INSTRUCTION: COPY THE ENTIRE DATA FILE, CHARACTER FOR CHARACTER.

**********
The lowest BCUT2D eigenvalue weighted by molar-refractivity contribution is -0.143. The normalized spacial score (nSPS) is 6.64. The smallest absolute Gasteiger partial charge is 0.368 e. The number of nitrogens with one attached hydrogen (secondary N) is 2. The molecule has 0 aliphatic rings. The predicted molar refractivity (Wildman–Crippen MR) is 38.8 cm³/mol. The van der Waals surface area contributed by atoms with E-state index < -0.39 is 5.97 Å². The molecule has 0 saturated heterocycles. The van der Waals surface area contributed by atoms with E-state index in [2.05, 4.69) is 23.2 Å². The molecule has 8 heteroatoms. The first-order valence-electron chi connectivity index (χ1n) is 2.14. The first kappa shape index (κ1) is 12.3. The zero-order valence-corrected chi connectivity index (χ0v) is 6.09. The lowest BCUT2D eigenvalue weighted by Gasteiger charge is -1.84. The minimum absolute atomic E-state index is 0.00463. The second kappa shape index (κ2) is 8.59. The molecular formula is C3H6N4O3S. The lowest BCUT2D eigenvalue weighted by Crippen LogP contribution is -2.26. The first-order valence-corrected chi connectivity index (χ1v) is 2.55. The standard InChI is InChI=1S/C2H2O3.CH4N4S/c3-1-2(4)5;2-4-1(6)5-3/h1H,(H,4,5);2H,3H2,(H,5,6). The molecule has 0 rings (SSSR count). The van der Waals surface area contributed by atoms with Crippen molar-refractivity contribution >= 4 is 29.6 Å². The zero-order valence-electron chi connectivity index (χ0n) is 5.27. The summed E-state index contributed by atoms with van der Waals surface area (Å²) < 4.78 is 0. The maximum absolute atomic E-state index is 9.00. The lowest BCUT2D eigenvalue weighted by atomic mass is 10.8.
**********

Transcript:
The lowest BCUT2D eigenvalue weighted by molar-refractivity contribution is -0.143. The normalized spacial score (nSPS) is 6.64. The smallest absolute Gasteiger partial charge is 0.368 e. The number of nitrogens with one attached hydrogen (secondary N) is 2. The molecule has 0 aliphatic rings. The predicted molar refractivity (Wildman–Crippen MR) is 38.8 cm³/mol. The van der Waals surface area contributed by atoms with E-state index < -0.39 is 5.97 Å². The molecule has 0 saturated heterocycles. The van der Waals surface area contributed by atoms with E-state index in [2.05, 4.69) is 23.2 Å². The molecule has 8 heteroatoms. The first-order valence-electron chi connectivity index (χ1n) is 2.14. The first kappa shape index (κ1) is 12.3. The zero-order valence-corrected chi connectivity index (χ0v) is 6.09. The lowest BCUT2D eigenvalue weighted by Gasteiger charge is -1.84. The minimum absolute atomic E-state index is 0.00463. The second kappa shape index (κ2) is 8.59. The molecular formula is C3H6N4O3S. The lowest BCUT2D eigenvalue weighted by Crippen LogP contribution is -2.26. The first-order valence-corrected chi connectivity index (χ1v) is 2.55. The standard InChI is InChI=1S/C2H2O3.CH4N4S/c3-1-2(4)5;2-4-1(6)5-3/h1H,(H,4,5);2H,3H2,(H,5,6). The molecule has 0 rings (SSSR count). The van der Waals surface area contributed by atoms with Crippen molar-refractivity contribution >= 4 is 29.6 Å². The zero-order valence-electron chi connectivity index (χ0n) is 5.27. The summed E-state index contributed by atoms with van der Waals surface area (Å²) < 4.78 is 0. The maximum absolute atomic E-state index is 9.00. The lowest BCUT2D eigenvalue weighted by atomic mass is 10.8.